World's oldest voice recording goes online

28th March 2008, Comments 0 comments

The 10-second recording was made by a Parisian inventor, Edouard-Leon Scott de Martinville on April 9 1860, when Emperor Napoleon III, the last monarch of France, was on the throne.

   PARIS, March 28, 2008 (AFP) - It's no-one's idea of great music -- to some,
it may sound like a dolphin with tonsilitis -- but the ghostly warbling of a
French folk song nearly 148 years ago comprises the oldest recording of the
human voice, France's Academy of Sciences says.
   The 10-second recording was made by a Parisian inventor, Edouard-Leon Scott de Martinville on April 9 1860, when Emperor Napoleon III, the last monarch of France, was on the throne.
   It was made a whole 17 years before Thomas Edison made his historic
message, "Mary Had a Little Lamb" on a phonograph, which is the landmark event in the history of recorded sound.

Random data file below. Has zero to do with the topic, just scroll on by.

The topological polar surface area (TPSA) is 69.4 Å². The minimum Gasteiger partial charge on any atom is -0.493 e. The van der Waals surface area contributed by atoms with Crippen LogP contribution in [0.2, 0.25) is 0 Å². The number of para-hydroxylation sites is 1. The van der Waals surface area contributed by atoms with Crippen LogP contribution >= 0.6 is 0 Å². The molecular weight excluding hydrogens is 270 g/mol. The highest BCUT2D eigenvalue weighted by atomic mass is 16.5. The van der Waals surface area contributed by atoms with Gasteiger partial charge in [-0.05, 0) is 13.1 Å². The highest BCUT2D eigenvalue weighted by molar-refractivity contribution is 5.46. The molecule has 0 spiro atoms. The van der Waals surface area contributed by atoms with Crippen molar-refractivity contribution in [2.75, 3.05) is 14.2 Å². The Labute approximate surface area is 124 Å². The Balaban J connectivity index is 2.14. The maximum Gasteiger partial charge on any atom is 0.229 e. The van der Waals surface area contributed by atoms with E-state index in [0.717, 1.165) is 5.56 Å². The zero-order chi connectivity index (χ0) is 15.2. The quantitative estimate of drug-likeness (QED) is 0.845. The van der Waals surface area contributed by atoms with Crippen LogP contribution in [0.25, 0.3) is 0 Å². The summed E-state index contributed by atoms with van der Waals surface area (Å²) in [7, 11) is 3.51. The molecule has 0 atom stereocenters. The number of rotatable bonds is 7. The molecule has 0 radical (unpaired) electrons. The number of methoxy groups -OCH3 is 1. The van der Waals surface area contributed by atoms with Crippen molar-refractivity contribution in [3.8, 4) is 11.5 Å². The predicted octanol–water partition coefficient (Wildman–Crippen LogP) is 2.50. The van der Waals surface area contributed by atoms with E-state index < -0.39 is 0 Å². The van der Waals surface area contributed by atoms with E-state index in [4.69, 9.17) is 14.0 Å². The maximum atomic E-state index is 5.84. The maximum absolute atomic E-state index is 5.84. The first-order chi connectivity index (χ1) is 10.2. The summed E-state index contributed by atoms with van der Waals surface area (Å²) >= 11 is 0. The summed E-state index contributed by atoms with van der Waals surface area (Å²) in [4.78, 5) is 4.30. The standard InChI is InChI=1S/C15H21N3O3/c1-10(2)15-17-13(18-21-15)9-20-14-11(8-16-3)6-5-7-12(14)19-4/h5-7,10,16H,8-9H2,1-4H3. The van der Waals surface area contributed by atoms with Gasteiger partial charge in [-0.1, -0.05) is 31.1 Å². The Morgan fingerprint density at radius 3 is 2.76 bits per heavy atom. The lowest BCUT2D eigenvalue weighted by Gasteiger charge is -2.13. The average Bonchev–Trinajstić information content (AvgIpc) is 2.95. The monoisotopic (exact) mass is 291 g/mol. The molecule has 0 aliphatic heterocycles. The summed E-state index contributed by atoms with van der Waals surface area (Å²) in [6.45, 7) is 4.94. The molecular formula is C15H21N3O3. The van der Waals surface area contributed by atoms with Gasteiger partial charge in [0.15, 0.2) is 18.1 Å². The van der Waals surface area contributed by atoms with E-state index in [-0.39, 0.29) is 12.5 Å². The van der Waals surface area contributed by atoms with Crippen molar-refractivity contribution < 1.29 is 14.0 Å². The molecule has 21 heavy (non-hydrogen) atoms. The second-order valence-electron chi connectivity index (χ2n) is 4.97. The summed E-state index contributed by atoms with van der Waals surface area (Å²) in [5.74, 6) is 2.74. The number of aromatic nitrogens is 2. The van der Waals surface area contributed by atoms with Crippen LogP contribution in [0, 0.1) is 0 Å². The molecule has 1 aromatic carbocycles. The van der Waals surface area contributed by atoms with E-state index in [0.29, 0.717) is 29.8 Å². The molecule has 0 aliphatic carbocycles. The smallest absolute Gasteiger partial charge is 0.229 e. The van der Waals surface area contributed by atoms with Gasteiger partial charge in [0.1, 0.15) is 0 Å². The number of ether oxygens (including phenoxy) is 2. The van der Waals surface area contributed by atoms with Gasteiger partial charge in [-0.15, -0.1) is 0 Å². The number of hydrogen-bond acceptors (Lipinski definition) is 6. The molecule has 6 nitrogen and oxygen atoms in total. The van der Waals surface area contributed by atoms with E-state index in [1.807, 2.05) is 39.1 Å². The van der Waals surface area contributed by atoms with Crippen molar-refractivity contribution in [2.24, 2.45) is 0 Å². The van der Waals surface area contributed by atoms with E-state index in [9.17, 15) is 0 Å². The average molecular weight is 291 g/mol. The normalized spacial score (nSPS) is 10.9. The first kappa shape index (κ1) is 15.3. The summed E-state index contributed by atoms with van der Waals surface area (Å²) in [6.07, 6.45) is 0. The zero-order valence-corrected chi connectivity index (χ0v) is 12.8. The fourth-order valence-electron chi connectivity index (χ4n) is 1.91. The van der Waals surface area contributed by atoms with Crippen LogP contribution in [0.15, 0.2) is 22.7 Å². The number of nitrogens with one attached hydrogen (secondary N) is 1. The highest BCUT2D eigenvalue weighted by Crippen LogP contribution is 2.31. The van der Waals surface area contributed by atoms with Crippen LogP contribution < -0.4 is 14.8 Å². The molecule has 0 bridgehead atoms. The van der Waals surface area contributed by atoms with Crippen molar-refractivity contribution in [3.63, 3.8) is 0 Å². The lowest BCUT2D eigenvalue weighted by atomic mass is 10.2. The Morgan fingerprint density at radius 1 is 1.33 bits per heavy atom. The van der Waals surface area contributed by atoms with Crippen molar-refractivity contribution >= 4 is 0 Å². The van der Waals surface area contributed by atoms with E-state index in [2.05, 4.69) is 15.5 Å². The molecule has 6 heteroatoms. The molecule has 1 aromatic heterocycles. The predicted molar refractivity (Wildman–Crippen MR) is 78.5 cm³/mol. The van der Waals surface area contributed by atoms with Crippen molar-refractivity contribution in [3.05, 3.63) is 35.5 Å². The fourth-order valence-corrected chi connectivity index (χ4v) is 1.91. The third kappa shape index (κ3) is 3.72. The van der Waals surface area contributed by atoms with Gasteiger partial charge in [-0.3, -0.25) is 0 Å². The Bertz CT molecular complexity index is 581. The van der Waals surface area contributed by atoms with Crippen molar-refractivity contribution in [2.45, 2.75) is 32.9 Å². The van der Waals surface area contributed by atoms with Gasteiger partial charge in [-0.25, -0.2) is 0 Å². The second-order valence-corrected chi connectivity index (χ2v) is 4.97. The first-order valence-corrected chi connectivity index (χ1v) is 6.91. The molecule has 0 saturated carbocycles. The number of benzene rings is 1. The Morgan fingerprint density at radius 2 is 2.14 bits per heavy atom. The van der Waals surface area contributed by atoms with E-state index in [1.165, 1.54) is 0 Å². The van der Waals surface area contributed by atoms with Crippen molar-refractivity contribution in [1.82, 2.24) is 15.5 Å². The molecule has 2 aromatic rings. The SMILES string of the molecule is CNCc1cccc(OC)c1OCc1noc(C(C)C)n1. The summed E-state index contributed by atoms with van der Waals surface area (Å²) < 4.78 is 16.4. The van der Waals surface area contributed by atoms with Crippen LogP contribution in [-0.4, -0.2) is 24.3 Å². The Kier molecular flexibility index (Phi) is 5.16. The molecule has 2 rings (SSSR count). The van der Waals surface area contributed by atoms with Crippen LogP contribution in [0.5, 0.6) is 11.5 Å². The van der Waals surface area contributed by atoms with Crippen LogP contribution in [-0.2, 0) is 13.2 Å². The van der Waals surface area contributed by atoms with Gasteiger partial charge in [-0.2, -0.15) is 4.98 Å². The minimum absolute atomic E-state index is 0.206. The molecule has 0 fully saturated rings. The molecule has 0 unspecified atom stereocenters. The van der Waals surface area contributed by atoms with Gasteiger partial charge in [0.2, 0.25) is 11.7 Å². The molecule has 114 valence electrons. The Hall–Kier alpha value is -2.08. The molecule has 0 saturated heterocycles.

Scott de Martinville's gadget, a "phonautograph", was a device that
scratched sound waves onto a sheet of paper blackened by the smoke from an oil lamp.
   Unlike Edison, whose great achievement was to not only record but also play
back the recording, Scott de Martinville was never able to hear what was
traced on the smoked paper.
   It took 21st-century technology and the diligence of a team of US audio
historians, recording engineers and scientists, using digital imaging to track
the tiny groove in the paper, to make his dream come true.
   The initiative was supported by First Sounds, a collaborative US project
aimed at resurrecting long-lost early recordings.
   The recording, comprising a snippet of the song "Au clair de la lune," can
be heard in MP3 format on (http://www.firstsounds.org/sounds/index.php).
   Edison's breakthrough, in 1877, was based on tinfoil wrapped around a
cylinder. The foil was indented by a stylus which moved in response to
vibrations from a mouthpiece. His first recording was the initial words of a
nursery rhyme.

AFP 

0 Comments To This Article